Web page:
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Applied Physiology (Ph.D.)

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The mission of the Applied Physiology Ph.D. program is to provide advanced training to students in the field of applied physiology with the goal of preparing students for research-based careers. Areas of in-depth study are driven by faculty research and encompass cardiovascular physiology, exercise physiology, musculoskeletal physiology, and neurophysiology

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The programmatic emphasis is on the regulation, adaptation, and integration of mechanisms across all levels of biological organization from molecules to organ systems. New knowledge on health, aging, chronic disease, and injury prevention will be generated and disseminated. Along with in-depth, laboratory-based immersion, the mission of the proposed program is to provide high quality classroom-based instruction through a core graduate curriculum, electives, and seminars.

Admission

University Policy on Admission

Admission to the graduate program is competitive. Those who meet stated minimum requirements are not guaranteed admission, nor are those who fail to meet all of those requirements necessarily precluded from admission if they offer appropriate strengths.

University Admission Procedures

Applicants must submit all of the following items directly to the University Office of Graduate Studies using the online admission process before admission can be considered.

Expected Minimum Requirements for Admission into the Applied Physiology Program

Admissions decisions are made by the Applied Physiology Program Committee. Students will be admitted to the program based on enrollment availability and their ability to meet the following minimum recommended entrance requirements:

  • BS, MS or equivalent degree from an accredited college or university.
  • GRE scores of at least 600 on math and at least 450 on verbal
  • An undergraduate GPA of 3.0 or higher
  • Written statement of goals and objectives (the personal statement) that clearly identifies the applicant’s research and curriculum interests and explains how admission to the program will facilitate his/her professional objectives.
  • Current résumé and three letters of recommendation.

All students will be expected to be sufficiently conversant in English and knowledgeable in the written word to convey clear, logical and complex written expressions. Knowledge of mathematics and statistics is expected.

Admission Application Processing

The admission process is completed as follows: First, completed applications consisting of the application form, undergraduate/graduate transcripts, official GRE scores, letters of recommendations, resume, statement of purpose, and written statement of goals and objectives are reviewed by the Program Committee of the Applied Physiology Program.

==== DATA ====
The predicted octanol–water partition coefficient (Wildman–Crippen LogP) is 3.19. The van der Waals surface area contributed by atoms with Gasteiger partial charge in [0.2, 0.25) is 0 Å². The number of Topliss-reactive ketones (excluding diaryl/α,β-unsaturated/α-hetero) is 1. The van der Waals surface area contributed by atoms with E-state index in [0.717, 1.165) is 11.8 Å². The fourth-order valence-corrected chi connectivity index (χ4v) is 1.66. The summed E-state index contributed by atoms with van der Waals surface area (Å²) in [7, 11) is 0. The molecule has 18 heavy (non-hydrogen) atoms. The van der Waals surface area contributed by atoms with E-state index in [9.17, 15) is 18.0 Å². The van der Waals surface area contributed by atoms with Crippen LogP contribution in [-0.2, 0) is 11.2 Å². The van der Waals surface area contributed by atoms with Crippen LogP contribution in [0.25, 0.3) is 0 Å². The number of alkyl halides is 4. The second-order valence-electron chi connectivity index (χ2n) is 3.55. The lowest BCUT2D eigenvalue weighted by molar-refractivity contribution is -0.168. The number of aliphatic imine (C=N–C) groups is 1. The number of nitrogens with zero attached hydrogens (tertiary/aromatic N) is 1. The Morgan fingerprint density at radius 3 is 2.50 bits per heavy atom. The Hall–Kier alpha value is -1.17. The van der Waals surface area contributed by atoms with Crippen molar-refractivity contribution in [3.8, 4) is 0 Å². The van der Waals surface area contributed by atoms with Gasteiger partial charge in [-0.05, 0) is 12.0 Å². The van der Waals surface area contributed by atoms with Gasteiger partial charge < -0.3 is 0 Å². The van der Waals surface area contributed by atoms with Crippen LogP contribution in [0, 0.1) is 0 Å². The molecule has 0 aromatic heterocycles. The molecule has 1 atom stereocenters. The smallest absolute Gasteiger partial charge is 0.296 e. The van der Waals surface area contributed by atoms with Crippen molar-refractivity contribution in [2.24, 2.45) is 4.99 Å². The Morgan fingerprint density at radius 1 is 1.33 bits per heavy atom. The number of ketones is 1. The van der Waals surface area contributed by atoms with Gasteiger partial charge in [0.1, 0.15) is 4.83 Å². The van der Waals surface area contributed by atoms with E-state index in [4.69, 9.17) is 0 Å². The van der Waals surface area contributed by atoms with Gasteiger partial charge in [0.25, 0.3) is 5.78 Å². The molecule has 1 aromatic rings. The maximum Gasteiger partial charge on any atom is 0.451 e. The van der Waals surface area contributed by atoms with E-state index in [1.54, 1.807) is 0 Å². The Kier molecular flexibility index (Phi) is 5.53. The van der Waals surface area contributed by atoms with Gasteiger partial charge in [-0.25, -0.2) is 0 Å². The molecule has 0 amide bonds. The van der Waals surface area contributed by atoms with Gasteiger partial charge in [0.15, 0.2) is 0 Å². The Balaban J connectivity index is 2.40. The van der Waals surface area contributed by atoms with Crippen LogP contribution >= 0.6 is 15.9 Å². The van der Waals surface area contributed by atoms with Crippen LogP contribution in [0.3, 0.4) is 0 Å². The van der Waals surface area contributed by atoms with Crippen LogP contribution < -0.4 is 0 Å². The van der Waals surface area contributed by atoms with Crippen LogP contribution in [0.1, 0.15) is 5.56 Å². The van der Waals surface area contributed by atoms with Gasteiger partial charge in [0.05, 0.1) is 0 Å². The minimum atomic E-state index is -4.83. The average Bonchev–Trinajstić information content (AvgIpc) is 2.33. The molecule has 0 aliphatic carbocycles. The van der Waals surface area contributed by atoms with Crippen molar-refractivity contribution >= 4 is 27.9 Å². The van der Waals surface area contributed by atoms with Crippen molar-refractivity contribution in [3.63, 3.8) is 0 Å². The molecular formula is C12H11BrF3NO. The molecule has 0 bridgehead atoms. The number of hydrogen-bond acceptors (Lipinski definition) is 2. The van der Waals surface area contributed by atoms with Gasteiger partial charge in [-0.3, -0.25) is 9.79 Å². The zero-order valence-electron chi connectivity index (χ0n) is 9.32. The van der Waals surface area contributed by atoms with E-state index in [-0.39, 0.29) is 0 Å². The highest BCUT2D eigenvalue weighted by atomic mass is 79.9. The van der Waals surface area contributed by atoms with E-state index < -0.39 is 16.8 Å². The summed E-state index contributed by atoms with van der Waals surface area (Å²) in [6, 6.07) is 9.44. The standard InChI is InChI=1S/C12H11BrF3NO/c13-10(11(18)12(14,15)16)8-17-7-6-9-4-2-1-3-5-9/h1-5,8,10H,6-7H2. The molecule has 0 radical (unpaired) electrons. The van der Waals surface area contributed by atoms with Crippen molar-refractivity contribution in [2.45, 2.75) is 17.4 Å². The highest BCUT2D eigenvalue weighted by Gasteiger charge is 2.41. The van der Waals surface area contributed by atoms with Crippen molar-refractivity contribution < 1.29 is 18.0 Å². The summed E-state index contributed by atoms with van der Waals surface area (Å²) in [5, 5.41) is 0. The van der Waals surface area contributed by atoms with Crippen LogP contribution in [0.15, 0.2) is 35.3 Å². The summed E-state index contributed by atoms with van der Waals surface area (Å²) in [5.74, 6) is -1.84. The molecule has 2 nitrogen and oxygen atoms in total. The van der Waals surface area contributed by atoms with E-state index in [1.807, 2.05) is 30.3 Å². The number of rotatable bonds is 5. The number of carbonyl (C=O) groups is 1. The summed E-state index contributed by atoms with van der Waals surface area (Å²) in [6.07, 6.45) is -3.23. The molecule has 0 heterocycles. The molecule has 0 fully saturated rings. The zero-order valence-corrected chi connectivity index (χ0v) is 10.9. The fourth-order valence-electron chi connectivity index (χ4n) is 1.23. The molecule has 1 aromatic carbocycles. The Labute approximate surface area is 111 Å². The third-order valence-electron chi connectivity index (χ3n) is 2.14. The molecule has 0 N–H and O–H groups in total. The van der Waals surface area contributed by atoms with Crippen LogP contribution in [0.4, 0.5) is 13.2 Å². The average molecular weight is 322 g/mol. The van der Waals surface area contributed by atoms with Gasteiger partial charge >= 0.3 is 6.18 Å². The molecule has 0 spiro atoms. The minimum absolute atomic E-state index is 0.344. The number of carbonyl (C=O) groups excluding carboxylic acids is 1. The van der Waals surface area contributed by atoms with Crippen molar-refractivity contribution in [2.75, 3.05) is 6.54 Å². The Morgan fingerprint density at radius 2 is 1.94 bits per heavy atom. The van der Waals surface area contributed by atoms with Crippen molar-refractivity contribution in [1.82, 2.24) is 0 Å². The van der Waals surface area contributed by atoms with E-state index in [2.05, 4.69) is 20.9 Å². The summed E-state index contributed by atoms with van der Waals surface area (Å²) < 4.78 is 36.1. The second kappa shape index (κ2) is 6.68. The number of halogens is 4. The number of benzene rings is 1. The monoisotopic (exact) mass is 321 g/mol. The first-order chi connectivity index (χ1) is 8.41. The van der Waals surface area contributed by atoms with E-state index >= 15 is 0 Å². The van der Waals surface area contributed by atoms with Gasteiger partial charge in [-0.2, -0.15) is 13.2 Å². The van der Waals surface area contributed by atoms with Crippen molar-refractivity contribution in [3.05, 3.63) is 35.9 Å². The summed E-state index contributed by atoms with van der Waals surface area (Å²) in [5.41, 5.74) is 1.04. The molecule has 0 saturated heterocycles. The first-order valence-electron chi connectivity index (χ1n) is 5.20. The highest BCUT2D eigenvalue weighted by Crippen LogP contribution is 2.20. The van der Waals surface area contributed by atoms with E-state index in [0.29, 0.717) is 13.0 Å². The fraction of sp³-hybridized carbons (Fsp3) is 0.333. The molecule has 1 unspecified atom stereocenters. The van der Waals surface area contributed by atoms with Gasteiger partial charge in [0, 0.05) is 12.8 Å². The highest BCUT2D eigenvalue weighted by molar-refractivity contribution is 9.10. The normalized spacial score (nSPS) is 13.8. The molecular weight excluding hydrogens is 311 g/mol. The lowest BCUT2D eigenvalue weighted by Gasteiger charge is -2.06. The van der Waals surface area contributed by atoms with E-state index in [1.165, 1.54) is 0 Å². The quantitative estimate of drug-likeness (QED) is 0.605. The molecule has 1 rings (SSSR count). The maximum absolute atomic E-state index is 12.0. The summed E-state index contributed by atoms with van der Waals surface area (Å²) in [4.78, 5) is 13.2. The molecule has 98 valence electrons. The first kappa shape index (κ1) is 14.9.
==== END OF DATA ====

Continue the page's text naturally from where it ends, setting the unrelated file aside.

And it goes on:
Pending a successful review of the initial application materials, the application is circulated to the entire Applied Physiology faculty in an effort to match the student with an advisor. Faculty members advise students whose background, goals and objectives are compatible with their own research and funding. The Program Committee arrives at an admission decision after reviewing the completed application. To be admitted, a student must have an advisor.

Applications are processed as they are submitted.

Admission Status

Students admitted to the Applied Physiology Program may be admitted into one of two categories:

Regular status is offered to students who meet all of the established entrance requirements, who have a record of high scholarship in their fields of specialization, and who have the ability, interest, and maturity necessary for successful study at the graduate level in a degree program.

Provisional status is offered to students who are seeking admission to the degree program but lack one or more of the specified prerequisites. All provisional requirements must be met within the deadline given before regular status can be granted. Students admitted with provisional status are generally not eligible for assistantships or fellowships.

Students who file an application during the final year of undergraduate or current graduate work and are unable to supply complete official transcripts showing the conferral of the degree will be admitted pending conferral of the degree if their records are otherwise satisfactory and complete.

Degree Requirements for the Doctor of Philosophy in Applied Physiology
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The degree requirements are the same, whether a student is entering the program with a bachelor’s degree or a master’s degree.

Course Requirements

The Doctor of Philosophy in Applied Physiology requires a minimum of 46 credits including 9 credits of dissertation. The program is designed to be completed in 4 years. The 46 required credits are specified in the student’s plan of study and normally include:

Required courses (28 credits)
• Advanced Mammalian Physiology (3)
• Medical Physiology (3)
• Practice of Science (3)
• Research (12)
• Biostatistics (3)
• Seminar (4)
(Seminar taken 8 semesters, 4 semesters for credit and 4 semesters as listener.)

Elective Courses (9 credits): See recommended elective courses below

Students who have had substantially similar courses to one or more of those required prior to entering the Applied Physiology Program may substitute other appropriate courses with the approval of the advisor and the Program Committee.

Only those courses in the 600, 800, 900 levels will apply towards the doctoral degree. Independent study courses will be accepted based on approval of the advisor and the Department Chair. A maximum of 9 independent study credits may be included in the program of study.

Planned Program of Study